Caregiving our spouses may be the hardest, and the sweetest thing we ever have to do.

I’m Carol O’Dell, author of Mothering Mother

Share Button

Carol O'Dell

More Articles Written by Carol

Carol D. O'Dell's gripping memoir MOTHERING MOTHER, (April 1, 2007 by Kunati Publishing) is for the "sandwich" generation and overflows with humor, grace and much needed honesty. Written with wit and sensitivity, Mothering Mother offers insight on how to not only survive but thrive the challenges of caring for others while keeping your life, heart, and dreams intact. Carol is an inspirational speaker and instructor focusing on caregiving, spirituality and adoption issues. She has been featured on numerous television, radio and magazine and podcast programs including WEDU/PBS, Artist First Radio, "Coping with Caregiving" national radio, Women's Digest and Mature Matters Publications. Her fiction and nonfiction work has appeared in numerous publications including Atlanta Magazine, Southern Revival, MARGIN, and AIM, America's Intercultural Magazine Carol appeared on the radio show "Healing the Grieving Heart" with Dr. Gloria & Dr. Heidi Horsley to discuss "Mothering Mother: A Daughter's Humorous and Heartbreaking Memoir." To hear Carol being interviewed on this show, click on the following link: www.voiceamericapd.com/health/010157/horsley031308.mp3

2 Comments

Leave a Reply

Your email address will not be published. Required fields are marked *



You may use these HTML tags and attributes: <a href="" title=""> <abbr title=""> <acronym title=""> <b> <blockquote cite=""> <cite> <code> <del datetime=""> <em> <i> <q cite=""> <strike> <strong>

  • Thank you, Carol. Yes, of all kinds of family caregiving, spousal caregiving is the toughest, because the relationship of the partners is so close, and the losses due to illness or disability are more keenly felt.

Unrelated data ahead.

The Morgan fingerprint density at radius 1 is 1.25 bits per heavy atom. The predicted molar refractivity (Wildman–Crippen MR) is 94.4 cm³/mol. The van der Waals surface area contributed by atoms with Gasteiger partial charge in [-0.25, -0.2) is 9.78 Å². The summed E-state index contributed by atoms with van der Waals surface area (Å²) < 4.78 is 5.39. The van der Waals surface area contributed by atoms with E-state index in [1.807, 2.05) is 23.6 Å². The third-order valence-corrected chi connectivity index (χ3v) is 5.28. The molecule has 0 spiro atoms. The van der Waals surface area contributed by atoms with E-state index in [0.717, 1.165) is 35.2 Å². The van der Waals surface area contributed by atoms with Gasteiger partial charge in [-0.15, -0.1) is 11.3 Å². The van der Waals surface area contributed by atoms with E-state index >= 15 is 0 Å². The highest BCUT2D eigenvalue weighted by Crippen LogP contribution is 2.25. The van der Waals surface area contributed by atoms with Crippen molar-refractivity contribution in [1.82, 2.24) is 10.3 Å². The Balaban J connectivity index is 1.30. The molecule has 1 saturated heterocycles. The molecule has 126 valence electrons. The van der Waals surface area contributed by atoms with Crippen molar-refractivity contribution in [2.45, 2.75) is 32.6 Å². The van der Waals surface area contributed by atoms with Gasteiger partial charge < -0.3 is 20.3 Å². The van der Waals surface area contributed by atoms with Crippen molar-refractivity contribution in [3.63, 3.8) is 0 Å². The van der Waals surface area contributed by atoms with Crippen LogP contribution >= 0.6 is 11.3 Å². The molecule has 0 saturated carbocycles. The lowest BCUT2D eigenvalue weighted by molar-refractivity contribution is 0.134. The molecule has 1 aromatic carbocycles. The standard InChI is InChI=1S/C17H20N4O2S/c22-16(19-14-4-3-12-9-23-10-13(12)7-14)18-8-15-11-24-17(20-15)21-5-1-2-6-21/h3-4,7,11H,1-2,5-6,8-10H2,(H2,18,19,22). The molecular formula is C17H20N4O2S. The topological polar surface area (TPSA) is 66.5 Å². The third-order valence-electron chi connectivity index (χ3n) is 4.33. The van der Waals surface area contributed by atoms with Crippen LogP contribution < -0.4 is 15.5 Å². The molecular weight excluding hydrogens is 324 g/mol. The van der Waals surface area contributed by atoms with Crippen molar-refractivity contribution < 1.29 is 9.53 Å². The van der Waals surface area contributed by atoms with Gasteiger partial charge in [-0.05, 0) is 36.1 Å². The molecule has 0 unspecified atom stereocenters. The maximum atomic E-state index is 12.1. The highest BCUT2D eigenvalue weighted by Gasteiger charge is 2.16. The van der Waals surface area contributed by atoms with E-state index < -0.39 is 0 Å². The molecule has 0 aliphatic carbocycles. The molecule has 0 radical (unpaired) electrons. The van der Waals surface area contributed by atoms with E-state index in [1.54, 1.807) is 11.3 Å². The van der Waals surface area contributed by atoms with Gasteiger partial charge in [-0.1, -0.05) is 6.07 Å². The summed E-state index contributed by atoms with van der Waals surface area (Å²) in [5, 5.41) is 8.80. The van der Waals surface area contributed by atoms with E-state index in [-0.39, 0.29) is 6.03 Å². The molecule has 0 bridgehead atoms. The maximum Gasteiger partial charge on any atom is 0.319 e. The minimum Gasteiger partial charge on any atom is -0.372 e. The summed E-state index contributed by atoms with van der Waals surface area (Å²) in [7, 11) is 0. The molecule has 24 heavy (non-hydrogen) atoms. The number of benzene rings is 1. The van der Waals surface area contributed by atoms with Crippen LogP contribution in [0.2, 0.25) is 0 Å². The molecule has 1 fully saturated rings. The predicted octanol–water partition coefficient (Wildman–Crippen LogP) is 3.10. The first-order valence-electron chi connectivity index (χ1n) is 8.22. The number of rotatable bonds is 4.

On the scale of life events, death of a spouse is the highest.

    I urge those reading this to check out the Well Spouse Association website. When one is sick, two need help; and you are not alone are our twin mottos.

  • Mrs Hulya Santini says:

    Carol, I have done all of it except I wish he would still be here with me and yes I want to be with him 24/7 growing old. He promised we would grow old together raising the children together and spoil our grandchildren. He worked so hard in his life although his life was really hard he provided his family with plenty and never hurt anyone. I am so angry but I feel guilty and it takes over. The guilt not being with him, the thought of seeing the grandchildren without him. I am so angry with me I did not do my best for him, nagging and being so selfish before he was diagnosed. He was diagnosed with cancer and most Dr were evil, that is the correct word I would use for their practice but these days it is a business. I just am in pain without, he is not talking to me or touching me. What a life without!!! He always cheered me up making me laugh and I always feld so happy around him and I was in cloud nine. The future I painted with the love of my life is not nore here or there. I am blank with all my emotions and I do not want to invest into another emotional relationship because I really think my Baby was my soulmate, my train passed the station and I am not with it.

    I just wanted to care for him till the eternatiy forever till I die with him. I LOVE HIM AND WANT TO BE WITH HIM!